January 17, 2008
MDA Chapter Opens
VANCOUVER — A new branch of Canadian Magen David Adom for Israel (CMDA) has opened in Vancouver, making it the fifth city in Canada with a chapter, along with Montreal, Toronto, Edmonton and Calgary. Chair Richard Wenner told the Jewish Independent that the chapter aims to raise more than $100,000 to buy a new ambulance for Magen David Adom, Israel’s equivalent to the Red Cross, in time for Israel’s 60th birthday in May.
Asper Bio Coming
TORONTO — Veteran Canadian journalist Peter C. Newman will write a book about the late Winnipeg businessman Izzy Asper, publisher HarperCollins announced last week. The unauthorized biography of Asper, the philanthropist and founder of CanWest Global Communications who died in 2003 at 71, will be published next fall. “Newman will be writing with the assistance of, but not the approval of, the Asper family,” HarperCollins said.
CJC Mourns Lawyer
VANCOUVER — Canadian Jewish Congress, Pacific region, paid tribute last week to one of its former officers, lawyer Marvin Stark, a professor emeritus of business at Simon Fraser University, who died Jan. 8 in Vancouver. Stark, a member of CJC Pacific region’s officers committee for many years and vice-chair of its board of directors from 1992 to 1995, will be remembered “for his significant contributions to public policy issues and, in particular, aboriginal justice. He will be greatly missed,” the CJC said in a statement.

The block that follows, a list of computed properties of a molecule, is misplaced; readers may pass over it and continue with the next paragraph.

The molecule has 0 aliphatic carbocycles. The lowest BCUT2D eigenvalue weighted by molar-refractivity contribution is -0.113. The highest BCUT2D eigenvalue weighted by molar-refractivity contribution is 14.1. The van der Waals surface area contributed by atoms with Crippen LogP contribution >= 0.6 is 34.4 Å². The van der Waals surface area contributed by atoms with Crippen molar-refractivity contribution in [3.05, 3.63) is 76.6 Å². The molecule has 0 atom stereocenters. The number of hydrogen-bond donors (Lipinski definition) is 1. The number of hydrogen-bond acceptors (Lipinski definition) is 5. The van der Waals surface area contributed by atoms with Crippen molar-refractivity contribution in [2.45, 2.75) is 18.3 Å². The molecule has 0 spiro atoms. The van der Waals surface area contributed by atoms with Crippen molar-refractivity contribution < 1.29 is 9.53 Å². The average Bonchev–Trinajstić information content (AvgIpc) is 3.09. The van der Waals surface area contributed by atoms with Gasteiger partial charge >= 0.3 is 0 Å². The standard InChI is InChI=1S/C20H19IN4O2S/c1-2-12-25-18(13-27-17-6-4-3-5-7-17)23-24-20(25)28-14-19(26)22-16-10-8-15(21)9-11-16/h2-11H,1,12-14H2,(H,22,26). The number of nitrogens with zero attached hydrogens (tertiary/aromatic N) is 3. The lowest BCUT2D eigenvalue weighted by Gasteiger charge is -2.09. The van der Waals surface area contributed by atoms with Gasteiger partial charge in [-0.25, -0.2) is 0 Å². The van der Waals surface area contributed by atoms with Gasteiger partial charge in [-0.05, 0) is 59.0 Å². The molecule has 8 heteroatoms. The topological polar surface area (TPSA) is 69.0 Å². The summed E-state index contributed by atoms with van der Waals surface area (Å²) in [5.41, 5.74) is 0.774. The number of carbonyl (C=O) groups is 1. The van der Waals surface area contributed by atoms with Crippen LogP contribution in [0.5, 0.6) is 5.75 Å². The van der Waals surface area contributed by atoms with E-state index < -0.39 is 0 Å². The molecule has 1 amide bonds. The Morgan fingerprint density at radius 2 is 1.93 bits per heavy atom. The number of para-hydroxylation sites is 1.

New Kosher Vitamins
MONTREAL — Pregnant women who keep kosher and want prenatal multivitamins with iron and calcium that are less likely to upset their stomachs now have a new option. Duchesnay, a Laval, Que., pharmaceutical firm, announced last week that its prescription-based PregVit Folic 5 and PregVit vitamins are now certified by the Toronto-based Kashruth Council of Canada and bear its COR hechsher. The vitamins have also been similarly certified as halal by the Islamic Society of North America, the company said.
Jews Closely Knit
VANCOUVER — Jews are the most closely knit ethnic group in the Vancouver area, a new federal report says. Multiculturalism on the Ground, a Heritage Canada study that looks at where cultural groups settle in major cities, found Jews live in a tight cluster on Vancouver’s west side, which it attributed to the fact many Jews want to be close to shuls, CBC News reported. The second-most-concentrated group are Iranians, located in the city’s North Shore area. Chinese people, the area’s largest group, are fourth on the list.